RAL to design new version of Z-Tech 4500 for US Navy

U.s. Navy Tugboat Seminole Yt 805 940x627

The following is text of a news release from Robert Allan Ltd. (RAL):

(VANCOUVER, British Columbia) — Robert Allan Ltd. has been awarded a contract to design a new version of the Z-Tech 4500 tug for the United States Navy (USN). The USN already has six vessels of this design, known as the YT 802 Class, in service. This first group was delivered between 2009-2012 and are in use in the Pacific Northwest and Japanese waters.

Four new tugs (with an option for two more) will be built in Anacortes, Wash., by Dakota Creek Industries. The hull form for the new vessels will be essentially identical to previous versions of this class of vessels, but with deckhouse changes to suit new EPA Tier 4 engines, which require significantly larger exhaust emission systems. Changes to the fendering system will incorporate feedback from operators on the existing vessels.

The U.S. Navy tugs will perform shiphandling duties for the full range of surface warships, barges, and submarines. For the latter duties the tugs are equipped with an extensive array of underwater fendering, as well as the typical fenders for surface ships. At least one of the new vessels will be assigned to an East Coast naval base which is the first use of this design with the Atlantic Fleet.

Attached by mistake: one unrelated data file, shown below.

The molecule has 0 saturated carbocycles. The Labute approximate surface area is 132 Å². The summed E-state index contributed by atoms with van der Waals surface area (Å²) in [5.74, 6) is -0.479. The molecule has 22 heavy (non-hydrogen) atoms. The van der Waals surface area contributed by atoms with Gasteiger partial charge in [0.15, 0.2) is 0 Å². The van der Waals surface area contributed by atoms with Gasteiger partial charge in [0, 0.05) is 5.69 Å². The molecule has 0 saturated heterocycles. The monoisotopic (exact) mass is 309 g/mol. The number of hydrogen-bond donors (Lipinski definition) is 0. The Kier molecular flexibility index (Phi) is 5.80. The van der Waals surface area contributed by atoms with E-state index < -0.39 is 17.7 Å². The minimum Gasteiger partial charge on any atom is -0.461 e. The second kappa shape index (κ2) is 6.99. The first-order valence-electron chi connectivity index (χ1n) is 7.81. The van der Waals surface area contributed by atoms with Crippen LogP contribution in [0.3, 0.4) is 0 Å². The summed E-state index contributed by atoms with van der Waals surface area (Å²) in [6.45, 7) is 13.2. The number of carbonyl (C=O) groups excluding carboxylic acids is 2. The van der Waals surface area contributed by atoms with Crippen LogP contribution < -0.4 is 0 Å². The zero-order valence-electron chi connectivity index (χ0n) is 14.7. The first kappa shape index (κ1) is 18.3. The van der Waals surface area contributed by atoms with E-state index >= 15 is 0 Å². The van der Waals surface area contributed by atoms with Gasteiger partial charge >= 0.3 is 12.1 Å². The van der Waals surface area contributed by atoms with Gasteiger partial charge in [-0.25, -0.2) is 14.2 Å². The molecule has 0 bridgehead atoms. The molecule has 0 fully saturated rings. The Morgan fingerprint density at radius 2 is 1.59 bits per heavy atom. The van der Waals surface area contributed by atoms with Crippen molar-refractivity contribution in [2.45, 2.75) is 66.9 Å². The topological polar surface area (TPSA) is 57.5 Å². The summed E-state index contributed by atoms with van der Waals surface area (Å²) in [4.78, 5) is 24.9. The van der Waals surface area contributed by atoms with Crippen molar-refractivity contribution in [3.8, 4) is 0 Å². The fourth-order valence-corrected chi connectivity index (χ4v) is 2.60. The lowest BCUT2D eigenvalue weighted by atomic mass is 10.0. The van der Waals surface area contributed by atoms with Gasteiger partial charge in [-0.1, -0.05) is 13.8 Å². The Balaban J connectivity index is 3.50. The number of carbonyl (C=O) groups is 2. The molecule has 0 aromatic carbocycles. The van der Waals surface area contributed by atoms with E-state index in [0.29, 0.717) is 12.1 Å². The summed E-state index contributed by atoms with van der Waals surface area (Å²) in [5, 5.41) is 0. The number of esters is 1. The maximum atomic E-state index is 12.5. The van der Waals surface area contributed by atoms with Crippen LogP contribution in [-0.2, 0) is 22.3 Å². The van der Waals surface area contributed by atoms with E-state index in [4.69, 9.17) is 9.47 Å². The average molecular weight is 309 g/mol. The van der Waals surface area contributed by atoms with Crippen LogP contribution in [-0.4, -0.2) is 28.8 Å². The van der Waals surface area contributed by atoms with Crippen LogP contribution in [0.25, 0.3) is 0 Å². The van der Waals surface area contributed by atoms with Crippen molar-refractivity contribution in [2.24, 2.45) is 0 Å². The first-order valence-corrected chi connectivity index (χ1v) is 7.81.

The new tugs will have the following particulars:

Length overall: 90′
Beam, molded: 38′ 3″
Depth, molded: 16′ 5″
Maximum draft (overall): 16′ 0″
Machinery: Caterpillar 3512E main engines and Schottel model 1012 z-drives
Power: (2) 1,810 bhp at 1,600 rpm
Bollard pull: 40 short tons minimum
Free running speed: 12 knots minimum
Endurance: Seven days underway at 10 knots

The tugs are configured essentially as day boats but also provide accommodation for a crew of up to six people. One of the unique features of the layout is the complete separation of the accommodation deckhouse from the machinery casing, a configuration designed to both provide a reasonably dry access to the accommodation spaces in the damp northwest climate, as well as provide a significant degree of noise attenuation in the crew spaces.

These tugs are equipped with a telescoping gangway, or brow, stowed across the aft end of the deckhouse. This is used to transfer personnel to other ships alongside or down to submarines.

Construction of the first of this new series of tugs is expected to commence early in 2019.

By Professional Mariner Staff